Upgrading Travelers' Experience

 
 

Upgrading Travelers’ Experience


APRIL 12, 2019 | CHANGI, SINGAPORE—

There has been a clear shift toward public transportation centers becoming mediums for innovation in design as technology advances, the climate changes, and consumers demand more from their spaces. For years, larger airports with even bigger budgets have paved the way for public transit centers, implementing forward-thinking design elements and investing in impressive amenities. For example, Jewel Changi in Singapore has a calming butterfly garden, Hong Kong has an IMAX theater and golf course, and Seoul Incheon offers travelers an indoor skating rink.

With efficiency, automation, and guest experience in mind, many medium and big-city airports are following Asia’s lead and upgrading their infrastructure. American airports remain some of the busiest in the world but have been slower to catch on to the innovative trends in airport design. With of millions of passengers taking flight every day, there’s no better time to improve accommodations.

Amenities are important, but first, designers must take the overall commuting experience into consideration. One of the first ways designers can reduce commuter stress is elevating the check-in and security experience. As technology improves, more opportunities will arise for automated self-service options in airport lobbies. As an added benefit, technology may eventually allow designers to remove some space from the lobby and dedicate more square footage to the next step in the airport experience: waiting for your flight.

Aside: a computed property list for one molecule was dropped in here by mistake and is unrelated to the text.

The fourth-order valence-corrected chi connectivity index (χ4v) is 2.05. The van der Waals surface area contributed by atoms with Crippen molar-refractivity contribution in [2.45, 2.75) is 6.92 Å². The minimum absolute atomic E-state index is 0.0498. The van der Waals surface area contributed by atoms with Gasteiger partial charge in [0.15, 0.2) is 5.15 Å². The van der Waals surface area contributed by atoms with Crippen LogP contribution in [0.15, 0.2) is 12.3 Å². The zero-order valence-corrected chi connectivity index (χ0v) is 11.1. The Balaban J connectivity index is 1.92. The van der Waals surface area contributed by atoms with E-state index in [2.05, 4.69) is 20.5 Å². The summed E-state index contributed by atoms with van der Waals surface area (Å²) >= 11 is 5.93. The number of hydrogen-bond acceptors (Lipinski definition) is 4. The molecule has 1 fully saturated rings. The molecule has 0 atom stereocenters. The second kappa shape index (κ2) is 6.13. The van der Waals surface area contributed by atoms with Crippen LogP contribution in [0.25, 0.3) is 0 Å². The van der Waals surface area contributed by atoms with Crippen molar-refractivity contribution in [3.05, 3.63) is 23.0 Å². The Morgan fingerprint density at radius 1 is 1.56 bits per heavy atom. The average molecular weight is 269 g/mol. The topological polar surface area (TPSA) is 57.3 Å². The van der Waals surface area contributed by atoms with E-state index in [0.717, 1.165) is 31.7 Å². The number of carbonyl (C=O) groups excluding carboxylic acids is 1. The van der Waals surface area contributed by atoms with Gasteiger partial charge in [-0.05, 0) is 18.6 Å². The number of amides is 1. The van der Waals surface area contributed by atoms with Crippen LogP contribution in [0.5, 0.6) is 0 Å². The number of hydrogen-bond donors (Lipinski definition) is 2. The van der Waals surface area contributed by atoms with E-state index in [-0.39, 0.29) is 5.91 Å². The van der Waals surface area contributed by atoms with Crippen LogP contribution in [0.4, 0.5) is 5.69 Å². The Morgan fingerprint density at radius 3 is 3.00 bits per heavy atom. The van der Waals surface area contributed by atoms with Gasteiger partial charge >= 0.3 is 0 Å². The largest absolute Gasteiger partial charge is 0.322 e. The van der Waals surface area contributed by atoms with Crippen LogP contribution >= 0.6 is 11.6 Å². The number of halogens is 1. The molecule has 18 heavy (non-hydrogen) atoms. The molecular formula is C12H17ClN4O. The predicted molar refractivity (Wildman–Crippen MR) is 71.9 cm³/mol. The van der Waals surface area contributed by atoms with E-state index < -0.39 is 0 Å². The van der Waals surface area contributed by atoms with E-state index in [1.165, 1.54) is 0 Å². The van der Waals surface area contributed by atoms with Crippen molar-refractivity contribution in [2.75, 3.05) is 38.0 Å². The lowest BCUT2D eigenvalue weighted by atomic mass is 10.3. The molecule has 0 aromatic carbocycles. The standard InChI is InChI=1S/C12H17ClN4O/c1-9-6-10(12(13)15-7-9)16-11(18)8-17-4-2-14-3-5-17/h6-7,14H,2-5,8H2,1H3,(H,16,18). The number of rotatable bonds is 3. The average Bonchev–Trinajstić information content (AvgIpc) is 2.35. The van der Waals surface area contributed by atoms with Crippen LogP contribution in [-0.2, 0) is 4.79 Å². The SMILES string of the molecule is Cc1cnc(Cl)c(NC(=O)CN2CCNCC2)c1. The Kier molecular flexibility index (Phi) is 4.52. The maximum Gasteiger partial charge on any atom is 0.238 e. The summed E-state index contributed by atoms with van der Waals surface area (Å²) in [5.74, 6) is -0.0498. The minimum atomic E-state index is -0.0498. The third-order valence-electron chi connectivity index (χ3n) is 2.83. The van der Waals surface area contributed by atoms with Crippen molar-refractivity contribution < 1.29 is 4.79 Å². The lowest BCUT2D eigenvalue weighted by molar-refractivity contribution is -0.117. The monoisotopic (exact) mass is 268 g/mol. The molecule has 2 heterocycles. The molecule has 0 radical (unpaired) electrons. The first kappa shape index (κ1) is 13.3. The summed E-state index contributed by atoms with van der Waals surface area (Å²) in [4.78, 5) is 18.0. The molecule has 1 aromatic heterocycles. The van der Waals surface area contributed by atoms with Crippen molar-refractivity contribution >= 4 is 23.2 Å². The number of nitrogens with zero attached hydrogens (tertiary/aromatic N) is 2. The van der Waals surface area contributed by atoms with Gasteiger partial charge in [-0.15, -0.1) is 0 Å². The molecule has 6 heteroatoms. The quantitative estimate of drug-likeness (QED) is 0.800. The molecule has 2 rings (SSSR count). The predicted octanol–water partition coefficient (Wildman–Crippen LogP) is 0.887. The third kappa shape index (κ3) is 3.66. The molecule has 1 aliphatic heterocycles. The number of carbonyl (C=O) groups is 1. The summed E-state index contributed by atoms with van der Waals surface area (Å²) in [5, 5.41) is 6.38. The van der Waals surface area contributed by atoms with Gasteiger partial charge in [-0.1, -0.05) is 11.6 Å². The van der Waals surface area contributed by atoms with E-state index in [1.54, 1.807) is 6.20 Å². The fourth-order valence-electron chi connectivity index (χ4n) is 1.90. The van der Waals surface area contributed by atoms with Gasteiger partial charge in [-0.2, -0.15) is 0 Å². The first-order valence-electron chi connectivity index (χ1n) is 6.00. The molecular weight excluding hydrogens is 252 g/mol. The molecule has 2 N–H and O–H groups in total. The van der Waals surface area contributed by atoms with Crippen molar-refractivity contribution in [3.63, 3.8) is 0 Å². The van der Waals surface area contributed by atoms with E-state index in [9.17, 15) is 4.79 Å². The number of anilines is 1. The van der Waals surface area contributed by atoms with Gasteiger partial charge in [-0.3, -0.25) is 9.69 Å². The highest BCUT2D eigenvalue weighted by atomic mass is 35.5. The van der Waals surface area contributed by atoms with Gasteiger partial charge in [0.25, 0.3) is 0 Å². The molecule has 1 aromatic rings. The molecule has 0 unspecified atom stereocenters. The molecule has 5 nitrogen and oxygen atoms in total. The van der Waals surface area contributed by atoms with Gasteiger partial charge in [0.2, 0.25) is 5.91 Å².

To add a more calming ambiance to a stressful experience, many airports are attempting to bring the outdoors in by increasing natural lighting and adding more green spaces. Jewel Changi offers an extreme example with their plan for a Rain Vortex, set to be the world's tallest indoor waterfall and home to the world’s largest indoor plant collections.

As the world puts more focus on sustainability, we also expect to see airports using more local and natural materials in construction. Mexico City is currently holding a referendum for their new international airport, which aims to be the world's most sustainable airport, using minimal energy and offering shorter walking experiences for passengers.


 

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